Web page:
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The pros and cons of being a sole trader

The pros and cons of being a sole trader

One of the easiest ways to start your own business is by becoming a sole trader. It is by far, the simplest way to create and run a business and is relatively inexpensive to set up. While it may sound like a dream, there are also some disadvantages to being a sole trader. Let’s discuss the pros and cons, so you can decide what’s best for you.

What is a sole trader?

Generally speaking, a sole trader is a type of business structure, whereby the owner is entitled to all the profits after tax, but is also legally liable for any debts and losses. As a sole trader you remain in control of the business, but you can also employ staff to help you.

Pros of being a sole trader

As the easiest business structure to set up, being a sole trader has its perks. The first is the simplicity, which is perfect for first-time business owners or those setting up a side hustle. You have full control over your business decisions and you have far fewer reporting requirements, compared to a company or trust. The low set-up costs make it an easily accessible option for first-time business owners.

The Australian Taxation Office (ATO) allows sole traders to use their individual tax file number to lodge tax returns. You can also report all your income on your individual tax return by using the designated section for business items, instead of having to lodge two separate returns. Sole traders also pay the same income tax rates as individual taxpayers.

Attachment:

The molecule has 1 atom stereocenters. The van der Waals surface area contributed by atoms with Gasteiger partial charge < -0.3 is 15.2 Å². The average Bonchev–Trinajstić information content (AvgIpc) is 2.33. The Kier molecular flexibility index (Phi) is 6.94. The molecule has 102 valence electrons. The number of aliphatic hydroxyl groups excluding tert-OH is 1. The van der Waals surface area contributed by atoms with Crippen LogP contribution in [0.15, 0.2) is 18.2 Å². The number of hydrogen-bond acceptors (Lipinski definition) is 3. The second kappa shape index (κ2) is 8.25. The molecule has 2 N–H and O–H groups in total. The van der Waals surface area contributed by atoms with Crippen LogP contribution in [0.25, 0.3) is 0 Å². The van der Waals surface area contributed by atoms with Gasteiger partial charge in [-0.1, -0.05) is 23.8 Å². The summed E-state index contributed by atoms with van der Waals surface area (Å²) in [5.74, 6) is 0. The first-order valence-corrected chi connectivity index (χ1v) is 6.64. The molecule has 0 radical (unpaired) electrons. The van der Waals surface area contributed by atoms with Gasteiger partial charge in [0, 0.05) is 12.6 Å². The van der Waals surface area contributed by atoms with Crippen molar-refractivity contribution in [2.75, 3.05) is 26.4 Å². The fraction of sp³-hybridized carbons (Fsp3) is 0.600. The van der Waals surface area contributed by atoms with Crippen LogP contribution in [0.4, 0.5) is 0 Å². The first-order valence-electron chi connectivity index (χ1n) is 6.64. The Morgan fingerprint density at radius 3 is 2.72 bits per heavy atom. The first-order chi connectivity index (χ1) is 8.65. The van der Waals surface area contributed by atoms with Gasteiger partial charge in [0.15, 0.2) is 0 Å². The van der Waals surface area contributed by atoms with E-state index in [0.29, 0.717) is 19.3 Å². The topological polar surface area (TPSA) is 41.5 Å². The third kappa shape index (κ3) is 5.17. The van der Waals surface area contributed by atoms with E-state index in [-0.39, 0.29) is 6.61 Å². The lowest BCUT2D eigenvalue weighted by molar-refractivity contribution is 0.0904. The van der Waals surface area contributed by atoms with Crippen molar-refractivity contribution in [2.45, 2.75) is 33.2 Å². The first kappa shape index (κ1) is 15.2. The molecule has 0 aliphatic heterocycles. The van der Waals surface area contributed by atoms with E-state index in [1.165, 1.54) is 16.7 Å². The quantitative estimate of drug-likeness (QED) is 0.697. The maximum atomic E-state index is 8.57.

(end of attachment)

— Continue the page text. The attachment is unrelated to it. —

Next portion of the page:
The main advantages of being a sole trader include:

  • It’s easy and cost-effective to set up
  • It’s a simple business structure that’s easy to manage
  • The business owner remains in control
  • The business owner is entitled to all profits

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Cons of being a sole trader

While there are clearly some strong advantages to being a sole trader, there are also some disadvantages. One of the biggest consideration is that as a sole trader, you are legally responsible for all aspects of the business, which means you have unlimited liability, with even your personal assets at risk. You also cannot share debts and losses with other business partners.

Since you are not able to offer shares in the business, it can be hard to raise capital. If you need financing, you will most likely have to turn to traditional lenders, such as banks. And because all the day-to-day running of your business is your responsibility, it can be hard to take time off.

Looking to change from a sole trader to a company? Find out more here.

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